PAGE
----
The glass, lumber, wood pulp, and paper manufacturers all deal directly in commonly recycled materials. However, old rubber tires may be collected and recycled by independent tire dealers for a profit.
The amount of money actually saved through recycling depends on the efficiency of the recycling program used to do it. The Institute for Local Self-Reliance argues that the cost of recycling depends on various factors around a community that recycles, such as landfill fees and the amount of disposal that the community recycles. It states that communities start to save money when they treat recycling as a replacement for their traditional waste system rather than an add-on to it and by "redesigning their collection schedules and/or trucks."
The amount of energy saved through recycling depends upon the material being recycled and the type of energy accounting that is used. Emergy (spelled with an m) analysis, for example, budgets for the amount of energy of one kind (exergy) that is required to make or transform things into another kind of product or service. Using emergy life-cycle analysis researchers have concluded that materials with large refining costs have the greatest potential for high recycle benefits. Moreover, the highest emergy efficiency accrues from systems geared toward material recycling, where materials are engineered to recycle back into their original form and purpose, followed by adaptive reuse systems where the materials are recycled into a different kind of product, and then by by-product reuse systems where parts of the products are used to make an entirely different product.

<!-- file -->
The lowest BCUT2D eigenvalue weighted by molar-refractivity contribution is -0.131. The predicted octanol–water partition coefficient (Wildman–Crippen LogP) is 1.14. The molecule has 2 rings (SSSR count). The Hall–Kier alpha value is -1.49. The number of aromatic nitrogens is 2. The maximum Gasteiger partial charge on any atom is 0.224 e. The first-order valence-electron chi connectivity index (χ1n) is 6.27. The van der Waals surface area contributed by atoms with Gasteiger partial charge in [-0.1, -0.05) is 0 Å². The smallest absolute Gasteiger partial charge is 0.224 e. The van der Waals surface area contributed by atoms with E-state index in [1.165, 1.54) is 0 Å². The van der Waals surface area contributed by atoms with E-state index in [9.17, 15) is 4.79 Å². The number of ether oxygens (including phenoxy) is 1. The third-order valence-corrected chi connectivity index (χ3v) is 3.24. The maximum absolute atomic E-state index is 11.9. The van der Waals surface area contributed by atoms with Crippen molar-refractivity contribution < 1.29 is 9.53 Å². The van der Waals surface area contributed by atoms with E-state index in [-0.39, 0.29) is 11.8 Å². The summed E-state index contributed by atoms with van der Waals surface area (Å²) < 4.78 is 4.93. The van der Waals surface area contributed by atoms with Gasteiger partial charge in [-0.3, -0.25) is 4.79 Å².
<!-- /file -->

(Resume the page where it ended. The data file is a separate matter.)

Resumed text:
In a 2002 article for The Heartland Institute, Jerry Taylor, director of natural resource studies at the Cato Institute, wrote, "If it costs X to deliver newly manufactured plastic to the market, for example, but it costs 10X to deliver reused plastic to the market, we can conclude the resources required to recycle plastic are 10 times more scarce than the resources required to make plastic from scratch. And because recycling is supposed to be about the conservation of resources, mandating recycling under those circumstances will do more harm than good."
Beverage bottles were recycled with a refundable deposit at some drink manufacturers in Great Britain and Ireland around 1800, notably Schweppes. An official recycling system with refundable deposits was established in Sweden for bottles in 1884 and aluminium beverage cans in 1982, by law, leading to a recycling rate for beverage containers of 84–99 percent depending on type, and average use of a glass bottle is over 20 refills.